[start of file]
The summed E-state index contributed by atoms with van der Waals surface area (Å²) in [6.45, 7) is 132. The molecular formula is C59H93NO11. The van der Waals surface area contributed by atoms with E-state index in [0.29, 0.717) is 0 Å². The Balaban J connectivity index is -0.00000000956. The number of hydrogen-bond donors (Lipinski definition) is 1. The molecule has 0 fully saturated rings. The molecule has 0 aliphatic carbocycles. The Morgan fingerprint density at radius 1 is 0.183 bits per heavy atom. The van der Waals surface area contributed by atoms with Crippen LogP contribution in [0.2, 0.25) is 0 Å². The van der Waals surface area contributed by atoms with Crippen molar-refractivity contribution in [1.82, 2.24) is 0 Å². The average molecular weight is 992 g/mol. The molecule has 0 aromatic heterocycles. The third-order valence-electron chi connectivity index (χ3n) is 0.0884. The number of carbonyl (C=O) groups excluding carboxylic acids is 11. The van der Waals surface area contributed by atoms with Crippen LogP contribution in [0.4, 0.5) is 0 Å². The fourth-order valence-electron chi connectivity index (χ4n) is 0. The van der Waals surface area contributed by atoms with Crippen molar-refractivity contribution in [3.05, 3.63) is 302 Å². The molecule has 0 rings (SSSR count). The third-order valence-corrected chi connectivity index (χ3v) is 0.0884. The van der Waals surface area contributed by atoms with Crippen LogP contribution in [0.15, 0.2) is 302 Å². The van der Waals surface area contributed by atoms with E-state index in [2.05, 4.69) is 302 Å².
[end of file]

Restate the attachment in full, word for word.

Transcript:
The summed E-state index contributed by atoms with van der Waals surface area (Å²) in [6.45, 7) is 132. The molecular formula is C59H93NO11. The van der Waals surface area contributed by atoms with E-state index in [0.29, 0.717) is 0 Å². The Balaban J connectivity index is -0.00000000956. The number of hydrogen-bond donors (Lipinski definition) is 1. The molecule has 0 fully saturated rings. The molecule has 0 aliphatic carbocycles. The Morgan fingerprint density at radius 1 is 0.183 bits per heavy atom. The van der Waals surface area contributed by atoms with Crippen LogP contribution in [0.2, 0.25) is 0 Å². The van der Waals surface area contributed by atoms with Crippen molar-refractivity contribution in [1.82, 2.24) is 0 Å². The average molecular weight is 992 g/mol. The molecule has 0 aromatic heterocycles. The third-order valence-electron chi connectivity index (χ3n) is 0.0884. The number of carbonyl (C=O) groups excluding carboxylic acids is 11. The van der Waals surface area contributed by atoms with Crippen LogP contribution in [0.4, 0.5) is 0 Å². The fourth-order valence-electron chi connectivity index (χ4n) is 0. The van der Waals surface area contributed by atoms with Crippen molar-refractivity contribution in [3.05, 3.63) is 302 Å². The molecule has 0 rings (SSSR count). The third-order valence-corrected chi connectivity index (χ3v) is 0.0884. The van der Waals surface area contributed by atoms with Crippen LogP contribution in [0.15, 0.2) is 302 Å². The van der Waals surface area contributed by atoms with E-state index in [2.05, 4.69) is 302 Å².